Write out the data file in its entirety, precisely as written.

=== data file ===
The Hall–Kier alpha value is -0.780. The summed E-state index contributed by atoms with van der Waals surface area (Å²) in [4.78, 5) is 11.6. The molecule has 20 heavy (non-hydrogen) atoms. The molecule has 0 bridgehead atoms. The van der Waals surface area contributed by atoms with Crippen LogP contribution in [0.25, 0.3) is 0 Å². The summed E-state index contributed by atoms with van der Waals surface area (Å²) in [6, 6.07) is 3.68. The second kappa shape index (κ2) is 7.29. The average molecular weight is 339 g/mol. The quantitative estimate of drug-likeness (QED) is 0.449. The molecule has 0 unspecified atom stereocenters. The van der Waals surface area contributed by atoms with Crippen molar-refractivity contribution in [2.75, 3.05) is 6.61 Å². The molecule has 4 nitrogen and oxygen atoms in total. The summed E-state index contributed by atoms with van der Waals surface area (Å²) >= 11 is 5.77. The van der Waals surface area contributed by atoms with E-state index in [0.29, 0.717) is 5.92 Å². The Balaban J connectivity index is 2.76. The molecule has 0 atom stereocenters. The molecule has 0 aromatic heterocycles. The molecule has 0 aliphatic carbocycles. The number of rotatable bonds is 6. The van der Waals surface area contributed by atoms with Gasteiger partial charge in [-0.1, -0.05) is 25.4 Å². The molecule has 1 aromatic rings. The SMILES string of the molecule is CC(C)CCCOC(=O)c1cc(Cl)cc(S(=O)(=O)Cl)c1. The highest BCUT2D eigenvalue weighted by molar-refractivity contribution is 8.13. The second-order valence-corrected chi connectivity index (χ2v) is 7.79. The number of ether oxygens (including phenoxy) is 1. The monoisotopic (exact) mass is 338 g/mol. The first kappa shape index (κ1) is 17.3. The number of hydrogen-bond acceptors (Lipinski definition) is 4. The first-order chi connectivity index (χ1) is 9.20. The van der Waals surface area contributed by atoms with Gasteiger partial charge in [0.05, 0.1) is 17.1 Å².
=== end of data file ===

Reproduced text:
The Hall–Kier alpha value is -0.780. The summed E-state index contributed by atoms with van der Waals surface area (Å²) in [4.78, 5) is 11.6. The molecule has 20 heavy (non-hydrogen) atoms. The molecule has 0 bridgehead atoms. The van der Waals surface area contributed by atoms with Crippen LogP contribution in [0.25, 0.3) is 0 Å². The summed E-state index contributed by atoms with van der Waals surface area (Å²) in [6, 6.07) is 3.68. The second kappa shape index (κ2) is 7.29. The average molecular weight is 339 g/mol. The quantitative estimate of drug-likeness (QED) is 0.449. The molecule has 0 unspecified atom stereocenters. The van der Waals surface area contributed by atoms with Crippen molar-refractivity contribution in [2.75, 3.05) is 6.61 Å². The molecule has 4 nitrogen and oxygen atoms in total. The summed E-state index contributed by atoms with van der Waals surface area (Å²) >= 11 is 5.77. The van der Waals surface area contributed by atoms with E-state index in [0.29, 0.717) is 5.92 Å². The Balaban J connectivity index is 2.76. The molecule has 0 atom stereocenters. The molecule has 0 aromatic heterocycles. The molecule has 0 aliphatic carbocycles. The number of rotatable bonds is 6. The van der Waals surface area contributed by atoms with Gasteiger partial charge in [-0.1, -0.05) is 25.4 Å². The molecule has 1 aromatic rings. The SMILES string of the molecule is CC(C)CCCOC(=O)c1cc(Cl)cc(S(=O)(=O)Cl)c1. The highest BCUT2D eigenvalue weighted by molar-refractivity contribution is 8.13. The second-order valence-corrected chi connectivity index (χ2v) is 7.79. The number of ether oxygens (including phenoxy) is 1. The monoisotopic (exact) mass is 338 g/mol. The first kappa shape index (κ1) is 17.3. The number of hydrogen-bond acceptors (Lipinski definition) is 4. The first-order chi connectivity index (χ1) is 9.20. The van der Waals surface area contributed by atoms with Gasteiger partial charge in [0.05, 0.1) is 17.1 Å².